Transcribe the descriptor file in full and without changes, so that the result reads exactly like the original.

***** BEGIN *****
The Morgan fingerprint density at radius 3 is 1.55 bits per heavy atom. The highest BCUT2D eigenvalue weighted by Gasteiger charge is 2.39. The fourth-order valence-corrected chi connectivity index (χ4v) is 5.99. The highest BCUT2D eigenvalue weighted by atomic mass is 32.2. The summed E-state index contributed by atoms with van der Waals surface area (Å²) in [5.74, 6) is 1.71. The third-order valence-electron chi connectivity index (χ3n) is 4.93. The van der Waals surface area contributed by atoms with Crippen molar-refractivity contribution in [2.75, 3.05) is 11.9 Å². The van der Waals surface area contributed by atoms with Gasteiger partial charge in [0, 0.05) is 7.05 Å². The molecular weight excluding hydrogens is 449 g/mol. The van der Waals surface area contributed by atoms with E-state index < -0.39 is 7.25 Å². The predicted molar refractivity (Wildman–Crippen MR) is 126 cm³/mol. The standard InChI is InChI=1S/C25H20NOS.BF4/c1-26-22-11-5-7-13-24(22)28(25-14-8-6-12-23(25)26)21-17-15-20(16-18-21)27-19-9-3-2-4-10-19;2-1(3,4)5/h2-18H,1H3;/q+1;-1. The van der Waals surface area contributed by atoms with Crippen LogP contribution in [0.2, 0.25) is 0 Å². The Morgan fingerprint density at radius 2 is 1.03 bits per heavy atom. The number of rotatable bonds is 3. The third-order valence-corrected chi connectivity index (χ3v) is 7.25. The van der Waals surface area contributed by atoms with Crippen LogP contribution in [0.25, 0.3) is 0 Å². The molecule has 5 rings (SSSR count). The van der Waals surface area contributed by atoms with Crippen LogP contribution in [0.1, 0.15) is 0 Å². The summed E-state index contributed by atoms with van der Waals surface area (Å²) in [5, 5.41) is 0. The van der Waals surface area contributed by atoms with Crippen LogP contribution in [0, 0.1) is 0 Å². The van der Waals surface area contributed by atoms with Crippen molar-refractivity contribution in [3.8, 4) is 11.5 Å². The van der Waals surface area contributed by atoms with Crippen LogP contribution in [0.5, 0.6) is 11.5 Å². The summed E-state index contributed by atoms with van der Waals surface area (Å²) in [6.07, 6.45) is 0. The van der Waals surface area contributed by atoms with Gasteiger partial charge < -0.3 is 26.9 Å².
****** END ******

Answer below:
The Morgan fingerprint density at radius 3 is 1.55 bits per heavy atom. The highest BCUT2D eigenvalue weighted by Gasteiger charge is 2.39. The fourth-order valence-corrected chi connectivity index (χ4v) is 5.99. The highest BCUT2D eigenvalue weighted by atomic mass is 32.2. The summed E-state index contributed by atoms with van der Waals surface area (Å²) in [5.74, 6) is 1.71. The third-order valence-electron chi connectivity index (χ3n) is 4.93. The van der Waals surface area contributed by atoms with Crippen molar-refractivity contribution in [2.75, 3.05) is 11.9 Å². The van der Waals surface area contributed by atoms with Gasteiger partial charge in [0, 0.05) is 7.05 Å². The molecular weight excluding hydrogens is 449 g/mol. The van der Waals surface area contributed by atoms with E-state index < -0.39 is 7.25 Å². The predicted molar refractivity (Wildman–Crippen MR) is 126 cm³/mol. The standard InChI is InChI=1S/C25H20NOS.BF4/c1-26-22-11-5-7-13-24(22)28(25-14-8-6-12-23(25)26)21-17-15-20(16-18-21)27-19-9-3-2-4-10-19;2-1(3,4)5/h2-18H,1H3;/q+1;-1. The van der Waals surface area contributed by atoms with Crippen LogP contribution in [0.2, 0.25) is 0 Å². The Morgan fingerprint density at radius 2 is 1.03 bits per heavy atom. The number of rotatable bonds is 3. The third-order valence-corrected chi connectivity index (χ3v) is 7.25. The van der Waals surface area contributed by atoms with Crippen LogP contribution in [0.25, 0.3) is 0 Å². The molecule has 5 rings (SSSR count). The van der Waals surface area contributed by atoms with Crippen LogP contribution in [0.1, 0.15) is 0 Å². The summed E-state index contributed by atoms with van der Waals surface area (Å²) in [5, 5.41) is 0. The van der Waals surface area contributed by atoms with Crippen LogP contribution in [0, 0.1) is 0 Å². The van der Waals surface area contributed by atoms with Crippen molar-refractivity contribution in [3.8, 4) is 11.5 Å². The van der Waals surface area contributed by atoms with Crippen LogP contribution in [0.5, 0.6) is 11.5 Å². The summed E-state index contributed by atoms with van der Waals surface area (Å²) in [6.07, 6.45) is 0. The van der Waals surface area contributed by atoms with Gasteiger partial charge < -0.3 is 26.9 Å².